Hong Kong protests flare after face mask ban

Thousands have joined unplanned protests in Hong Kong after the territory’s government announced a face mask ban, which came into effect at midnight (16:00 GMT).

Chief executive Carrie Lam invoked a colonial-era emergency law in a bid to quell months of anti-government unrest.

The ban comes after an escalation of violence during protests on October 1, when an officer shot a demonstrator.

Reports on Friday said a 14-year-old had been shot in the leg.

He has now been transferred to Tuen Mun Hospital, according to the South China Morning Post.

Protesters erupted immediately after the ban was announced.

Many left work early to join the spontaneous demonstrations. Some furious protesters blocked roads, torched Chinese flags and vandalised stations and businesses, as police fired rounds of tear gas.

The territory’s Mass Transit Railway (MTR) announced a full service suspension of all trains. A spokesman told the BBC this was due to vandalism and attacks on staff.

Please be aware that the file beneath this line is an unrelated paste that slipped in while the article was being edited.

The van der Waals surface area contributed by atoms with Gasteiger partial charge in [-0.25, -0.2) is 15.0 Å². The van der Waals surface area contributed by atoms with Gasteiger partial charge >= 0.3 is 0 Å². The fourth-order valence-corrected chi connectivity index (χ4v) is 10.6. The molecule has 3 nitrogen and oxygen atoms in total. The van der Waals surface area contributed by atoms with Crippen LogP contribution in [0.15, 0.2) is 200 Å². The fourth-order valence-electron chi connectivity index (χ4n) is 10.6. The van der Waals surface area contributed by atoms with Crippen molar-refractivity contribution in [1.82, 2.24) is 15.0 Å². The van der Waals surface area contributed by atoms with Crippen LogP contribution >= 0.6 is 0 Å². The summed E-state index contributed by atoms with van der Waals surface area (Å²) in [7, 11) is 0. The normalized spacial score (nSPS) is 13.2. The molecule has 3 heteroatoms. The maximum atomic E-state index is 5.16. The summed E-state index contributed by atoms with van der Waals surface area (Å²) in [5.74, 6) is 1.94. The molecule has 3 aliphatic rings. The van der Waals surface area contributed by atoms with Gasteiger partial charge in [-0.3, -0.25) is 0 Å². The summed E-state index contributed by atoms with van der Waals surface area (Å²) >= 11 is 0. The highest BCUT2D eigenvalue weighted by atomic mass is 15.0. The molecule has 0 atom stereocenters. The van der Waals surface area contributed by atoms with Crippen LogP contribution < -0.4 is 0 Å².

Mask-wearing activists had also earlier called on others to wear masks in defiance of the government, which critics fear is becoming increasingly authoritarian.

Ms Lam said she was forced to implement the colonial-era law because violence at the now-weekly protests was “destroying the city”, and she could not allow the situation “to get worse and worse”.

Angry protesters chanted as they marched through the heart of the financial hub. They ripped down a banner marking 70 years of communist rule, setting it alight in front of a cheering crowd.

Hundreds wore masks in defiance of the ban.

Today will be the last time demonstrators can hide their faces legally. Anonymity has become a key part of this movement but many fear that the introduction of this emergency law could lead to further restrictions.

This protest movement began in opposition to an extradition bill now withdrawn from the legislature. The use of the emergency law did not need to go through the legislative body.

Carrie Lam insists that the territory is not in a state of emergency, but the law allows her to take further emergency measures.

Observers say the regulation will be hard to enforce and hugely controversial: critics have warned the mask ban could be the first in a series of “draconian” measures. -BBC

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